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How to Imnprove an Engine Crane

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  • indyducati
    replied
    I believe there is an article in Machinist Workshop on this topic. It was a couple of years ago. I'll try and check my back issues later tonight.

    Steve

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  • H8Allegheny
    replied
    Years ago I had a hoist that I modified for outdoor/rough terrain usage.

    I replaced the tiny wheels with 12" diameter by 4" wide, filled pneumatic tires. On the back side, I welded on three point hitch attachment points for one of my tractors. In use, you'd back up to whatever you needed to lift, hook up, lift, balance and drive off with it. The best thing about the arrangement is that the weight of the tractor and the three point hitch stabilized the lift - I never once lost a load to tipping, etc.

    The addition of the tractor makes use inside a garage or shop problematic due to clearance issues, but it's great for picking stuff off a trailer and getting it through a doorway and at least onto the shop floor.

    Sorry, I don't have any pics, but you get the idea.

    Brian

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  • Davo J
    replied
    Originally posted by Your Old Dog
    That would have been my suggestion! My welds on my HF 2ton foldup look like chunky peanut butter but they've held so far.
    No not you, this fellow showed pictures of the before and after shots of the base, that he ground out and rewelded. If I find them I will put them up.

    Dave

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  • Mark K
    replied
    If that don't work....

    http://www.youtube.com/watch?v=oEhKZNQlJrY

    or, search for 'Ernest Borgnine secret of life'

    Some Guy

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  • oldtiffie
    replied
    Leg-opener

    Candy
    Is dandy
    But liquor
    Is quicker.


    (Ogden Nash)

    So?

    The best "leg opener" is booze aka liquor.

    Leave a comment:


  • peyton
    replied
    The problem I've run into with engine hoists for machinery is that the legs are too close together to allow the machine (think Bridgeport) to be lowered directly to the floor. My mod would be to increase the distance between the legs somehow.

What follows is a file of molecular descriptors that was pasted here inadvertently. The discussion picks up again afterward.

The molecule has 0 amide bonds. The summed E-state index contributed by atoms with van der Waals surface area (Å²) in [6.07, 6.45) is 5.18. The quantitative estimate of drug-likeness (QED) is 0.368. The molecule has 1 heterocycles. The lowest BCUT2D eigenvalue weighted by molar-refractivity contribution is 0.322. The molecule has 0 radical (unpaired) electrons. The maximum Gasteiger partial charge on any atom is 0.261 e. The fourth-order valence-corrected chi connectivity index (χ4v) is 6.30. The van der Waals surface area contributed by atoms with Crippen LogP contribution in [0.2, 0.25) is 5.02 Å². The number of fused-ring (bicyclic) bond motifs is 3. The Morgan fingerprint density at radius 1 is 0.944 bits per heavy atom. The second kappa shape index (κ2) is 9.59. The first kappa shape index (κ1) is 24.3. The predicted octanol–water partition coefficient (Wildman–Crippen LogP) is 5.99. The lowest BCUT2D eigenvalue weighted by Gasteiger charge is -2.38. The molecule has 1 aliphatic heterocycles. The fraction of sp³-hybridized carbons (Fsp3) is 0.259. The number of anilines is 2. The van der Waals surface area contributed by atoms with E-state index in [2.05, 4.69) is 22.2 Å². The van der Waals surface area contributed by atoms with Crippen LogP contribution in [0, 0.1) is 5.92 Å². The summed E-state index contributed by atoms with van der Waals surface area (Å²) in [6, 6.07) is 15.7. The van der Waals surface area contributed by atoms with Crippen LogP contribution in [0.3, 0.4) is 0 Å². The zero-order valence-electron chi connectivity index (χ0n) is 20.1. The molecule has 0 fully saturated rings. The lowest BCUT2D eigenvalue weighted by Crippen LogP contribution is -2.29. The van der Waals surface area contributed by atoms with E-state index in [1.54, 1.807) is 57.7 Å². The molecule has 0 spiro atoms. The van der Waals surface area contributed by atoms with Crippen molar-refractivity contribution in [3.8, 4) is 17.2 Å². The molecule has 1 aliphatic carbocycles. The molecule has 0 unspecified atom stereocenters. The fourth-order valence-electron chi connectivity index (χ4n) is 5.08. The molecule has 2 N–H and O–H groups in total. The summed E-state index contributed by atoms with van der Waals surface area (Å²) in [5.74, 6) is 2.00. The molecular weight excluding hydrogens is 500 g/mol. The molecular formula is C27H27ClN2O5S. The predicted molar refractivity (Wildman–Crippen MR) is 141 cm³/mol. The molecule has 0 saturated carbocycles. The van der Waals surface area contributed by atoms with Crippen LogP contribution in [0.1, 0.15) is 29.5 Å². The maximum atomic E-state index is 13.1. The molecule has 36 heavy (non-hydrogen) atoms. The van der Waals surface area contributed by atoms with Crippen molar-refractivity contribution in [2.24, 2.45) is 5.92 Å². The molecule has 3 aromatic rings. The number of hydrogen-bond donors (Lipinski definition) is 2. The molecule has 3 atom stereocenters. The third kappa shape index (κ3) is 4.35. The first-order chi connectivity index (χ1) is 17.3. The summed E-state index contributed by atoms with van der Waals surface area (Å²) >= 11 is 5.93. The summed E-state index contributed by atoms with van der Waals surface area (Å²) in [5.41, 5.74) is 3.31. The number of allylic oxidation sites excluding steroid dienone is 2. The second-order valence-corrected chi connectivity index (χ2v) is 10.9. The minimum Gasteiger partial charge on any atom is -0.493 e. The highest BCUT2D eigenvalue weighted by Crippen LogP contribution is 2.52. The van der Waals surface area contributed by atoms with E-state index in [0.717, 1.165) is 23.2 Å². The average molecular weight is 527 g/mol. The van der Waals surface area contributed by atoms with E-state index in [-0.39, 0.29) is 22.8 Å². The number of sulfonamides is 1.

Peyton

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  • Guest's Avatar
    Guest replied
    Originally posted by Davo J
    Is that what I have to do to get my main arm to fold down properly.
    I have noticed some engine cranes have a thinner wall thickness than mine, thats why I bought this one.
    Dave
    You bring up an important issue.

    I have seen many engine cranes over the years...and some are so poorly built that they do not deserve being called an engine crane.

    Any suggestions as to how to improve the poorly constructed ones?

    TMT

    Leave a comment:


  • Your Old Dog
    replied
    Originally posted by Forrest Addy
    . I never get to use it.
    Forrest, what's your nephew's name? We'll take care of business for you



    Originally posted by Davo J
    ...............................
    I did see somewhere that a bloke ground out and rewelded all the crappy welds, I need to do that as well. Some of the welds have under cut and others just not enough weld on them..................................
    .
    That would have been my suggestion! My welds on my HF 2ton foldup look like chunky peanut butter but they've held so far.

    You guys talk about larger casters. I took the easy way out. I had a $12,000 concrete driveway put in and I can run from the shop out the door, across the barn, up the drive to the front door sidewalk with no interruptions in the concrete!! Means I can push my tool box to the back of the kitchen door if I'm on an long and involved project. Best tool I ever got for myself was this flawless concrete driveway and barn floor. (I understand it's a long way around to solve the problem )


    Tiffie, If I don't get a PM about any garage sales you got planned I'm going to be PO'd !! I expect at some point you'll be selling off to make room for more! Or, if you have found a way of taking it all with you let me know, I'd like to take mine too.
    Last edited by Your Old Dog; 04-19-2010, 08:01 AM.

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  • ZRX61